The OptiBIRTH trial was a cluster randomised controlled trial, with randomisation at the maternity unit level, in three European countries with relatively low vaginal birth after caesarean section (VBAC) rates. The trial took place across 15 small (<2000 annual births), medium (2000–5000 annual births) and large maternity units (5000–8500 annual births) in both urban and rural locations in Ireland, Italy and Germany, with baseline VBAC rates in 2012 of 34% in Germany, 32% in Ireland and 8% in Italy. In all three countries, publicly funded maternity care is provided free of charge, but there is also a private healthcare model existing in parallel. There are some variations between countries in the way services are delivered, but the units in the OptiBIRTH trial provided a model of care that was obstetrics-led, and all births occurred in hospital. In general, women book at the maternity hospitals for antenatal care at around 19–20 weeks of gestation in Ireland, 24–26 weeks in Italy and 28–32 weeks in Germany (although these women attend primary care centres for their initial maternity care). Multiparous women in all three countries would usually be in the range of 33–36 years of age, and 10–20% would have three or more children. National guidelines on VBAC existed prior to the OptiBIRTH trial in Ireland, and guidelines on VBAC were included in a guideline on caesarean section (CS) in Italy [5, 6]. A national VBAC guideline was withdrawn in Germany because it was considered to be outdated. The objective of the trial, as set out in the published protocol, was to compare the effectiveness of usual care versus an intervention that had been developed with the intention of maximising VBAC . A total of 2002 women were recruited to participate in the trial across the 15 sites in the 3 countries (1195 in the intervention arm and 807 in the control arm). Because the intervention was complex with multiple interconnected components that were delivered to a variety of stakeholders (pregnant women, midwives, obstetricians) at different times, we planned a parallel process evaluation to assess adherence to agreed intervention delivery content and methods and to enhance understanding of the underlying trial mechanisms. The objectives of the process evaluation, designed on the basis of existing theoretical and methodological literature, were as follows:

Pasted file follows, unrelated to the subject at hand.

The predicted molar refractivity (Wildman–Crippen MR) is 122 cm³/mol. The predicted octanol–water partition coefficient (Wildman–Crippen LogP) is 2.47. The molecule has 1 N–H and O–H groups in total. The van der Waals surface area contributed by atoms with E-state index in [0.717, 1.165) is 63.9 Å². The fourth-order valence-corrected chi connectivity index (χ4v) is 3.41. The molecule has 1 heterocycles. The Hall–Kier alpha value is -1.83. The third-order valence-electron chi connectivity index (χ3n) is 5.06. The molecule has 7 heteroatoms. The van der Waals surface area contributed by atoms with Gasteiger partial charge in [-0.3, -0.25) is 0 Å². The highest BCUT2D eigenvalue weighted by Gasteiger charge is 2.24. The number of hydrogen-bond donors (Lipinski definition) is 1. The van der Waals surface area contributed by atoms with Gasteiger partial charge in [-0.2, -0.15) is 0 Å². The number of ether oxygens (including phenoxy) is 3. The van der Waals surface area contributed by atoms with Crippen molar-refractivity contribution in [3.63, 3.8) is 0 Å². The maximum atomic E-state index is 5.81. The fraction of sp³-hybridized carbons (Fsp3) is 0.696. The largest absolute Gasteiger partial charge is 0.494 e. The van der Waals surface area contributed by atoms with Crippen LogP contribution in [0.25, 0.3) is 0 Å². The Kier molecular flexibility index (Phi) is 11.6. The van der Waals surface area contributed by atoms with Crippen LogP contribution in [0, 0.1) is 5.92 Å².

To ascertain the fidelity of the intervention and how closely it matched the intended intervention